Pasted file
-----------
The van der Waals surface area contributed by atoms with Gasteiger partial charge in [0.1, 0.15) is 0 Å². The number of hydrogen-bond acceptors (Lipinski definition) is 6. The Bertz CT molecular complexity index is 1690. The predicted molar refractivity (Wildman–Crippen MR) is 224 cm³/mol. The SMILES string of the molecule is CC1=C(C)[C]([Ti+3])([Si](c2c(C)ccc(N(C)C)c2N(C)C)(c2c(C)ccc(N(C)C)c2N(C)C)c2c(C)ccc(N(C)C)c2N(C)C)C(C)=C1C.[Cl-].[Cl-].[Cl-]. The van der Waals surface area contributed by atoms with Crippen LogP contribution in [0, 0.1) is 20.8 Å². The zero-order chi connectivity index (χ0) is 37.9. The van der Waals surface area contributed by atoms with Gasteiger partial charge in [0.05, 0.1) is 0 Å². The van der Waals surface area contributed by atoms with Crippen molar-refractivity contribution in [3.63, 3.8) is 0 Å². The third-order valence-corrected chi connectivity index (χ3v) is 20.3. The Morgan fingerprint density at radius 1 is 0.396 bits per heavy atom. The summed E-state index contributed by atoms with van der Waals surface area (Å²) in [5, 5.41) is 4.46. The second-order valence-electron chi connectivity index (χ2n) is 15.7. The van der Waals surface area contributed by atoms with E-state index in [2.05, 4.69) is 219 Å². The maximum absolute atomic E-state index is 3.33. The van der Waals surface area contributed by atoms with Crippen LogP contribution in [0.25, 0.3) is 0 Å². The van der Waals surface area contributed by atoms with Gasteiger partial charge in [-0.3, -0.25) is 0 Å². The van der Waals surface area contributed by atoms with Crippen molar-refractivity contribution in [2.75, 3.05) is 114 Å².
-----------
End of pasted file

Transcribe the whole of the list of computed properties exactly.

The van der Waals surface area contributed by atoms with Gasteiger partial charge in [0.1, 0.15) is 0 Å². The number of hydrogen-bond acceptors (Lipinski definition) is 6. The Bertz CT molecular complexity index is 1690. The predicted molar refractivity (Wildman–Crippen MR) is 224 cm³/mol. The SMILES string of the molecule is CC1=C(C)[C]([Ti+3])([Si](c2c(C)ccc(N(C)C)c2N(C)C)(c2c(C)ccc(N(C)C)c2N(C)C)c2c(C)ccc(N(C)C)c2N(C)C)C(C)=C1C.[Cl-].[Cl-].[Cl-]. The van der Waals surface area contributed by atoms with Crippen LogP contribution in [0, 0.1) is 20.8 Å². The zero-order chi connectivity index (χ0) is 37.9. The van der Waals surface area contributed by atoms with Gasteiger partial charge in [0.05, 0.1) is 0 Å². The van der Waals surface area contributed by atoms with Crippen molar-refractivity contribution in [3.63, 3.8) is 0 Å². The third-order valence-corrected chi connectivity index (χ3v) is 20.3. The Morgan fingerprint density at radius 1 is 0.396 bits per heavy atom. The summed E-state index contributed by atoms with van der Waals surface area (Å²) in [5, 5.41) is 4.46. The second-order valence-electron chi connectivity index (χ2n) is 15.7. The van der Waals surface area contributed by atoms with E-state index in [2.05, 4.69) is 219 Å². The maximum absolute atomic E-state index is 3.33. The van der Waals surface area contributed by atoms with Crippen LogP contribution in [0.25, 0.3) is 0 Å². The van der Waals surface area contributed by atoms with Gasteiger partial charge in [-0.3, -0.25) is 0 Å². The van der Waals surface area contributed by atoms with Crippen molar-refractivity contribution in [2.75, 3.05) is 114 Å².